So, our fears didn't fuly realize themselves, in the end. But I can tell you that there were times when we experienced the foreseen future failure like it had already happened.  When food lost its appeal, when the family members who were not in as deep walked quietly around us to keep us from exploding.

So, yeah, we really do get it.



by chrisblask 2008-06-10 05:53AM | 0 recs
Re: Hard to believe, but us Obamans know

Glad to see an Obama supporter referring to himself as an "Obaman".  In another diary, someone is being TR every time they use that term becauseo9ne  of your fellow Obama supporters finds it offensive.  Meanwhile, in this diary, someone used the term "Clintonista" which I detest, but no one called them on it or TR them for it.

It is hard to make the switch, and it is especially hard to play nice with folks who had decided that all of Hillary's supporters were either DLC types, racists, female or poorly educated folks and did their best to divide us with that rhetoric.

Eventually, we'll all get to where we need to be, but some of us will never be enthusiastic until 'your guy' shows us more reason to support him than "I'm not McCain".

by emsprater 2008-06-10 06:05AM | 0 recs
I always have thought of

Clintonista as a neutral term to describe our cast, but I learned the other day that some people found it offensive.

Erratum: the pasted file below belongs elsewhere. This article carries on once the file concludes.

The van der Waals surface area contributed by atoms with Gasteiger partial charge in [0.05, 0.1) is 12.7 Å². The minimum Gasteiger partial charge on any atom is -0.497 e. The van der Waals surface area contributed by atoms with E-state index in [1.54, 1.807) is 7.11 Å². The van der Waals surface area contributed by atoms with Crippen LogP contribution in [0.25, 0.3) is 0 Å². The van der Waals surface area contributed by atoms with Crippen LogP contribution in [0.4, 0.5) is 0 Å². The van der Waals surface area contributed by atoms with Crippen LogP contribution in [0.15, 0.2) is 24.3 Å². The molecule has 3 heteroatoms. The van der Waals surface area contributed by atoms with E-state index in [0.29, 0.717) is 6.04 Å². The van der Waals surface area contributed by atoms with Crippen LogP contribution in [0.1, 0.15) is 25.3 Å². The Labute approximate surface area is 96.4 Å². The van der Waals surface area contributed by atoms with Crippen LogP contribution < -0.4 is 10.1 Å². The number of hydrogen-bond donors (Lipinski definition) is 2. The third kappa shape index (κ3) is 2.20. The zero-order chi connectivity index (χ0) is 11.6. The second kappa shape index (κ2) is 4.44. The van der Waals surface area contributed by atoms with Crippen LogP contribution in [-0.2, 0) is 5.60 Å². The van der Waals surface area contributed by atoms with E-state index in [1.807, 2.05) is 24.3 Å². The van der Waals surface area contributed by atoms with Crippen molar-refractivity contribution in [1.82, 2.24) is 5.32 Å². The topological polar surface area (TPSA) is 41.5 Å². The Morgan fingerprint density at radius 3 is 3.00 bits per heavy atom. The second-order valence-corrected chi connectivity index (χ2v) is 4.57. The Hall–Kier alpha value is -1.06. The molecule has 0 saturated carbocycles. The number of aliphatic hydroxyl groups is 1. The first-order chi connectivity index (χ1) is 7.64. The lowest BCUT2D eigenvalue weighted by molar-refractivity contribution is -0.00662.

by Beltway Dem 2008-06-10 06:21AM | 0 recs
i supported obama

and i find it offensive.  the first time i ever heard that term it was on a right wing bbs years ago.  the person used it as an invective, to equate people supporting clinton with the sandanista rebels.

lovely, eh?

by annatopia 2008-06-10 06:51AM | 0 recs
Re: i supported obama

Actually, -ista is just a Spanish suffix denoting, among other things, one who follows or supports a particular person, faction, or team.  I've heard it used to describe everything from political partisans  (e.g., Peronista) to fans of a particular futbol team.

Still, I can see why people made the connection with the Sandinistas and imputed a negative connotation.  Personally, I would regard it as a positive association, since the Sandinistas overthrew a dictator, after all.  But that's just me.

by Captain Bathrobe 2008-06-10 10:15AM | 0 recs
the sandinistas

were, and are, heroes.

their opposition, the reagan-backed and john poindexter-created contras, mined harbors, bombed colleges and hospitals and power stations, and assassinated union leaders and human rights workers.

Viva Sandino, and long live Daniel Ortega and the people's revolution in Nicaragua.

by rabidnation 2008-06-10 10:42AM | 0 recs
Re: I always have thought of

We're here, we're Clintonistas, get used to it ;-)

by DemAC 2008-06-10 09:54AM | 0 recs
Re: Hard to believe, but us Obamans know

You will never see what you want to see in him until you stop calling him our guy and start calling him the Democratic nominee.

I really think so much of the lack of enthusiasm just stems from you having been for Hillary for so long. I get that and I respect it.

At the same time if you look at it objectively they vote the same way about 95% of the time. They are virtually identical on many issues and they are both terrific leaders in their own way.

That is the reason you should support him, along with the fact that he is not McCain. But until you choose to see that you won't no matter what he does to show you.